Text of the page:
Concise enumeration in Scala

Julien Truffaut

16th February 2023

In this blog post, I would like to share a simple trick to create a concise enumeration in Scala.

The Problem

We want to create an enumeration and associate each possibility to a single value, e.g. map the object Euro to the String EUR or the object Equity to the number 10.

Why? we may want to use this value in a serialization format (column in db, JSON, ...) or display it to our users.

I will now present a few solutions to this problem and discuss their pros and cons.

Option 1: Define in the case object

sealed trait OrderStatus { def id: String } object OrderStatus { case object Draft extends OrderStatus { def id: String = "DRAFT" } case object Submitted extends OrderStatus { def id: String = "SUBMITTED" } case object Delivered extends OrderStatus { def id: String = "DELIVERED" } }

Option 2: Define in the sealed trait

sealed trait OrderStatus { import OrderStatus._ def id: String = this match { case Draft => "DRAFT" case Submitted => "SUBMITTED" case Delivered => "DELIVERED" } } object OrderStatus { case object Draft extends OrderStatus case object Submitted extends OrderStatus case object Delivered extends OrderStatus }

Both options have their inconvenience. With option 1, it is difficult to see at glance which are the three possible statuses. While with option 2, we need to do a pattern matching and import all the case objects inside the trait.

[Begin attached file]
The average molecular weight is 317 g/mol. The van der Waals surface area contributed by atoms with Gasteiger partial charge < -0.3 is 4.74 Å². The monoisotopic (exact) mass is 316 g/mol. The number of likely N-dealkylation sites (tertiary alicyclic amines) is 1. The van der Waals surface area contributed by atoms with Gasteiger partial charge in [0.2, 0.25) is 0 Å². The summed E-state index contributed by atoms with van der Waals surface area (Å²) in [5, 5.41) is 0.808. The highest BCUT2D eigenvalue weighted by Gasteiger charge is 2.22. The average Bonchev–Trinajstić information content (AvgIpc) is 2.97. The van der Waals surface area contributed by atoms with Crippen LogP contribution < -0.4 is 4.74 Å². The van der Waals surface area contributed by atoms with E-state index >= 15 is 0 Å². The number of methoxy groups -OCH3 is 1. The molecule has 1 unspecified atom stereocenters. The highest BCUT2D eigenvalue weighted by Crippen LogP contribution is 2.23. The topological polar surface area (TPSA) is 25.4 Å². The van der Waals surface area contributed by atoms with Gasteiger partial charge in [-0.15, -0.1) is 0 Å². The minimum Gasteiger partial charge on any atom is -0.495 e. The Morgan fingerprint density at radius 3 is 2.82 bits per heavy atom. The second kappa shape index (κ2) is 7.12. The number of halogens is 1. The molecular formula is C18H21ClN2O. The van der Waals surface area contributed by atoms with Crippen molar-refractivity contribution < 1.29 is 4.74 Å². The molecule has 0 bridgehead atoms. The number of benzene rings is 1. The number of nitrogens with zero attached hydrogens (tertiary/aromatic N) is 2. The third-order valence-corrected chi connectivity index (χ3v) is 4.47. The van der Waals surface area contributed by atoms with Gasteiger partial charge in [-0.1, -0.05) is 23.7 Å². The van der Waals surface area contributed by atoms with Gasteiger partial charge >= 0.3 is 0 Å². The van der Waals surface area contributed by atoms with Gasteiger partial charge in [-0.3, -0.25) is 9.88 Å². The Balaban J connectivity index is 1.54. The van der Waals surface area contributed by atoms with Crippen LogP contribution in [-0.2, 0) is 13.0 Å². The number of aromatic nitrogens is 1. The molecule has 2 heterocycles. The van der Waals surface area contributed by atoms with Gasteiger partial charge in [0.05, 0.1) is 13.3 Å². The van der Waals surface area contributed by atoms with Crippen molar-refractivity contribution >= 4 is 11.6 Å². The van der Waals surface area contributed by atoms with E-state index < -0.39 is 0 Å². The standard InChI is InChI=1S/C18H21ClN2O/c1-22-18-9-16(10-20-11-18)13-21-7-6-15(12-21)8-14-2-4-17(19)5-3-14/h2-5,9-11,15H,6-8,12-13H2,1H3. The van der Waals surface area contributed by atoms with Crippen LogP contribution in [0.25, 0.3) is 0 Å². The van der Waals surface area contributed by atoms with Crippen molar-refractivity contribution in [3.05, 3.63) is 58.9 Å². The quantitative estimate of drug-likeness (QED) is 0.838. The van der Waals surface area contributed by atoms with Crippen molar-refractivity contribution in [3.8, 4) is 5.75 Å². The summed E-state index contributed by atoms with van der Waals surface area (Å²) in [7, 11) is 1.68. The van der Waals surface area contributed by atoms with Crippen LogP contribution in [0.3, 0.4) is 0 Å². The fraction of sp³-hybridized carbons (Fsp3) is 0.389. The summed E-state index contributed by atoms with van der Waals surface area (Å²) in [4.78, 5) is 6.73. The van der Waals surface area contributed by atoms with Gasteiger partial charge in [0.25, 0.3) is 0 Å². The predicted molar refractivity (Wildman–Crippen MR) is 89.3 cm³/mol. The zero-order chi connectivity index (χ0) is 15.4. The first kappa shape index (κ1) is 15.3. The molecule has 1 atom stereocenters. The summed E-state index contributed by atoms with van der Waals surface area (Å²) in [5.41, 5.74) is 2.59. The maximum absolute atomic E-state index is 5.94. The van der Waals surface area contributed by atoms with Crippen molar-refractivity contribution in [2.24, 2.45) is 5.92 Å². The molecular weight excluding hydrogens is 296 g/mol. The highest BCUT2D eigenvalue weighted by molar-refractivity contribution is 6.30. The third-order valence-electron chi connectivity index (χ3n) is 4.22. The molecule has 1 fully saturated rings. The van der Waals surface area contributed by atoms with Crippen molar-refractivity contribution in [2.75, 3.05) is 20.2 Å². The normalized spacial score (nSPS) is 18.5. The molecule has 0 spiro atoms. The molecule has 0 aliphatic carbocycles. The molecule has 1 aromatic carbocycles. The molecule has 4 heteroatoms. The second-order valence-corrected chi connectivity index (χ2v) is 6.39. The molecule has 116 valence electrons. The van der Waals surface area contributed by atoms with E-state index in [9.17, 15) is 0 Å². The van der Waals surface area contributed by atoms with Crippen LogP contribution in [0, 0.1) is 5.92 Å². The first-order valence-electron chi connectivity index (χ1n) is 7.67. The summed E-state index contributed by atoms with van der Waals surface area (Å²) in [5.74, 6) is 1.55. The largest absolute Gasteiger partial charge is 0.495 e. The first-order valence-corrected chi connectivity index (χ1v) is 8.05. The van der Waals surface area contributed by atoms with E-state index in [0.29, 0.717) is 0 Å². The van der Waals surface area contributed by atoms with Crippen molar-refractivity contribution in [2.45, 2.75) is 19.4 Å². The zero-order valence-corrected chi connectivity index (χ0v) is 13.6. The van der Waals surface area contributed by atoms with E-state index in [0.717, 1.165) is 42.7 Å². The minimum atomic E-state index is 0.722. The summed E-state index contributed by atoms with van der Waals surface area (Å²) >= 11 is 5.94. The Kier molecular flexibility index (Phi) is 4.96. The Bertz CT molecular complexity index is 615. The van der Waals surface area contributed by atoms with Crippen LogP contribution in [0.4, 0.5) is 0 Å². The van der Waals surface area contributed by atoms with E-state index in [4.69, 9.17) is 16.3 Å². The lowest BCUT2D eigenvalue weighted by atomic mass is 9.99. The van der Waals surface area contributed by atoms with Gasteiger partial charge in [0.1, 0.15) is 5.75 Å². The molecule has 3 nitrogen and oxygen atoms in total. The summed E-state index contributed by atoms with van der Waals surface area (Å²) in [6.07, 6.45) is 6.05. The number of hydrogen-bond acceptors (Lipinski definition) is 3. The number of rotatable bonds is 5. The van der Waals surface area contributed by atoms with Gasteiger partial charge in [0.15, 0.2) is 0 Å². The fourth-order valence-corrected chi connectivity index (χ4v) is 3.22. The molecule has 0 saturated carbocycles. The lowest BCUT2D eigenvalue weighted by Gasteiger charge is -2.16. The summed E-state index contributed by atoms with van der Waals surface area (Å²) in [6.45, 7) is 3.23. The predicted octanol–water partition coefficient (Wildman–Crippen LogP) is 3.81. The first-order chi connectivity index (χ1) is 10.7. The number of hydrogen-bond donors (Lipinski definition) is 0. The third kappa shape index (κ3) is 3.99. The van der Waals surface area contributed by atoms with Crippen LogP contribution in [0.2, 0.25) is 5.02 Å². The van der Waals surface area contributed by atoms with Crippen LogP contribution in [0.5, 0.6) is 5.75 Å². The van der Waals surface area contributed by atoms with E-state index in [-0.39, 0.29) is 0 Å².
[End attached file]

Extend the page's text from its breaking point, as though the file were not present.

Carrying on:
Could we instead define the order status id at the same time we define the case object?

Yes, we can do this by adding a constructor to OrderStatus!

Option 3: Define in the constructor

sealed abstract class OrderStatus(val id: String) object OrderStatus { case object Draft extends OrderStatus("DRAFT") case object Submitted extends OrderStatus("SUBMITTED") case object Delivered extends OrderStatus("DELIVERED") }

This is personally my favorite approach for simple enumeration as it keeps the code concise and clear. A few things to note:

  1. In Scala 2, traits cannot have a constructor, so we need to use an abstract class instead. In Scala 3, we don't have this limitation.
  2. constructor arguments are private by default, so we need to define id with a val keyword to make it visible outside the class.

Don't hesitate to comment or share your favorite approach on reddit.

Edit: Someone asked me how it would look like in Scala 3 using the new enum keyword.

enum OrderStatus(val id: String) { case Draft extends OrderStatus("DRAFT") case Submitted extends OrderStatus("SUBMITTED") case Delivered extends OrderStatus("DELIVERED") }

Scala 3 enum is definitely an improvment!

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